Subject. The subject for this experiment was a single male college-aged native speaker of American-English who volunteered to serve as a subject.
Methods. The subject was asked to repeat a short phrase or sentence triggered by a 50 ms, 500 Hz sine wave presented at a comfortable level over a loudspeaker. The phrase was `Talk about the game'. In the Increasing Rate condition, the rate of the metronome was changed in 11 equal log steps from slow to fast, from 3 sec down to 460 msec. For each step the period was decreased to 75% of the previous period down to 1 sec. Below that they were decreased to only 87.5% with each step. In the Decreasing Rate condition tempo was decreased in the same steps from fast to slow. In this experiment we explored the use of minimal instructions. Ss was asked: "Say this phrase in time with each metronome beep." He was told that if the metronome got too fast for them, then he should just slow down. He was not instructed to align any particular part of the phrase with anything else. The S was not given any particular practice or reinforcement for this task.
For each rate, the subject listened to the metronome for about 10 pulses and then jumped in to repeat the target phrase 10 times while listening to the beeps. Then the subject paused and waited until the next metronome rate was produced and then repeated the task. Thus Ss produced 110 repetitions of the phrase in each of the Increasing and Decreasing rate conditions. All experimental productions were recorded directly onto computer disk.
Since the onset of a vowel is an acoustically prominent event - and one that is known to produce a strong burst of neural activity in the auditory nerve (Delgutte, 1996) and because it has the advantage of occurring in most syllables, we measured the location of the vowel onset in each syllable from computer-generated waveform displays.
Results. We report here only the data on the onset of the vowel in the initial word talk and the nuclear-stressed word game that began the second foot in our test phrase. The location of the onset of game was then computed as a phase angle with respect the phrase-onset cycle by dividing the time interval from sentence onset by the interval between the two sentence onsets (defined as the beginning of the vowel in take). For this reason, the final phrase of each group of 10 had to be dropped making 9 data points at each rate in each condition.
In Figure 1 we display the sequence of phase angles of the onset of the final, stressed word in the phrase as they occurred through a single run of trials from the slowest to the fastest rate. Beginning on the left, we show the first trial of 9 productions of S when the metronome was set to 3 seconds. It can be seen that the onset of game occurs at a phase angle of about 0.2 (0.2*3 sec = 150 ms after onset of take). As the rate is increased it can be seen that, after every trial, the phase angles get longer up through the 8th trial. Then they drop back to just below 0.5 again. It appears that for quite a bit of the range, the phase angle hovers just below 0.5. What happened in trial 9 is that the subject apparently felt too hurried by the metronome and spontaneously dropped back to repeat the phrase only every other cycle. Thus, the time in milliseconds almost doubled between 8 and 9 while the phase measurement continues to locate the onset of game about half way through the phrase-onset cycle.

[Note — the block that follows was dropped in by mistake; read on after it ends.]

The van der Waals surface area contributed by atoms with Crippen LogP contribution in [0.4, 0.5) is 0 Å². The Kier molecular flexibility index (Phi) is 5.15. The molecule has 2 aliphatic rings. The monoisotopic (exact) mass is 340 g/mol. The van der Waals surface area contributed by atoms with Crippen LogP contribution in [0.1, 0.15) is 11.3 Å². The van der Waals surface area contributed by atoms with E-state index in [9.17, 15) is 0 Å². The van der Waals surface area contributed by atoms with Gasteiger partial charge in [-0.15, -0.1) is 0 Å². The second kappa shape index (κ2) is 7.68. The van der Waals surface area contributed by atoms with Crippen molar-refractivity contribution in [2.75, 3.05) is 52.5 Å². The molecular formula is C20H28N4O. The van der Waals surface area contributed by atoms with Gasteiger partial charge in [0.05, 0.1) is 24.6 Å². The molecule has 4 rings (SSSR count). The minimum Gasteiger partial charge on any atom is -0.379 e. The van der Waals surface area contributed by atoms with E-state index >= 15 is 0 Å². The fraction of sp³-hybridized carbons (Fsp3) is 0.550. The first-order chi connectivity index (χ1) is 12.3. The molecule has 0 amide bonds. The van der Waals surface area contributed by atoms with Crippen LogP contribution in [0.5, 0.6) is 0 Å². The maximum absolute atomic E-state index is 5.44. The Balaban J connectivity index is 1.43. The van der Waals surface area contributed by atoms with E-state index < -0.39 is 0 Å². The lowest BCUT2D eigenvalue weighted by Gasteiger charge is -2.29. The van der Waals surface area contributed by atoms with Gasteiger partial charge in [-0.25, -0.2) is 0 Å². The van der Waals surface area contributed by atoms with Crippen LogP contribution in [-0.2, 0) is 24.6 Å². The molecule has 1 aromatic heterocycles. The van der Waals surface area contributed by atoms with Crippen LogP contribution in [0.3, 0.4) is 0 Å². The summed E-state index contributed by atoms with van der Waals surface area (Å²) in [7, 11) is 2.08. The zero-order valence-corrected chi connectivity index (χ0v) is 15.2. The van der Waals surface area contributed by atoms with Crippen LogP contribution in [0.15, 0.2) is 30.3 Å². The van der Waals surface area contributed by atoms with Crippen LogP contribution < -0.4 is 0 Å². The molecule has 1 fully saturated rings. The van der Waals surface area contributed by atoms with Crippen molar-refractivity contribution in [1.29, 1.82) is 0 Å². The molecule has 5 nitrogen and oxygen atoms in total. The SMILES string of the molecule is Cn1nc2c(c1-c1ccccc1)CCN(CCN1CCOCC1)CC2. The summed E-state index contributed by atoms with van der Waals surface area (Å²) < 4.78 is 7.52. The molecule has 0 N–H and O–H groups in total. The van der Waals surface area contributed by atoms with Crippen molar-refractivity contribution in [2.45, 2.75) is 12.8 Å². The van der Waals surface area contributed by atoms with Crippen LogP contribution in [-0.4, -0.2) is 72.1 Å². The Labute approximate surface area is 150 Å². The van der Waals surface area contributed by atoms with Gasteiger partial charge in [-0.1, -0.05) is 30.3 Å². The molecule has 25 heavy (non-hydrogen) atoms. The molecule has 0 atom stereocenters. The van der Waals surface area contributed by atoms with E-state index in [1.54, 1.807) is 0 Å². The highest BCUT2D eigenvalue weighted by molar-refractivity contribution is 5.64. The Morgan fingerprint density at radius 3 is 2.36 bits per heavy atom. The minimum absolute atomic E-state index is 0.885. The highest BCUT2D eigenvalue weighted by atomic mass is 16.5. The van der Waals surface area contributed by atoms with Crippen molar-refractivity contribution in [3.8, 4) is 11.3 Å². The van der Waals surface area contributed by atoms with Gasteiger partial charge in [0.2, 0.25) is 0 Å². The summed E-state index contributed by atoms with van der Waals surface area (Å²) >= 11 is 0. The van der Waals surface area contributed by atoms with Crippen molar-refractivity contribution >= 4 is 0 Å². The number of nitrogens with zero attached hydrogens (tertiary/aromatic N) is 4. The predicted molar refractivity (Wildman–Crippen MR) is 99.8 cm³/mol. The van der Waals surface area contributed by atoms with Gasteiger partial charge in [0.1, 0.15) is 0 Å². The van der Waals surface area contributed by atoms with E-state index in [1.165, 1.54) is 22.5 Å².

Figure 1. The phase angle of the onset of game as produced in the increasing rate condition of Experiment 1. For each trial (that is, metronome rate), there is a series of 9 sequentially produced data points. Note that the speaker spends considerable time in the region of phase just below 0.5
To see the preference for this phase more clearly, we collapsed the data across the two presentation conditions (increasing and decreasing rate) and constructed a frequency histogram of the phase of the target-word onset as a function of produced phase,y as shown in Figure 2. This display shows a very strong bias in favor of phase close to but just below 0.5.
Figure 2. A frequency histogram of the phase of game onset across both the increasing and decreasing rate conditions of Experiment 1. A strong preference for phases just below 0.5 is evident.
Of course, the preferred phase in both Figures 1 and 2 is actually not exactly 0.5. The preferred phase appears to be closer to 0.46. We should point out, however, that when listening to it with our `musicians ears' (all three authors are at least amateur musicians), we can only say that it sounds impressionistically like it is half way through the phrase cycle. That is, if asked to use musical notation to write down the subject's speech rhythm, we would be very confident in starting this word at beat 2 of a 2 beat measure for the repeated phrase. The question of why our measurement method locates the apparent preferred phase at 0.46 rather than 0.5 cannot be properly treated here. First of all, we have not yet validated our choice of measurement point. As is well known from the "P-center" research (Marcus, Scott), the location of the "perceptual pulse" for these words may lie at some distance from the vowel onsets measured here. Other factors might also play a role including asymmetries between the speech articulators.
These results suggest that subjects will, with minimal instructions, exhibit a tendency to place a stressed syllable at music-like phase angles. That is, this subject shows a tendency to entrain the phonological foot as a harmonic of the repetition cycle. Thus the results are quite in accord with the selfentrainment hypothesis for speech. With no instructions to do anything but repeat a phrase in time with a metronome, the subject aligned the two stressed syllables of the phrase "Talk about the game" as though they were the beats of a two-beat musical measure.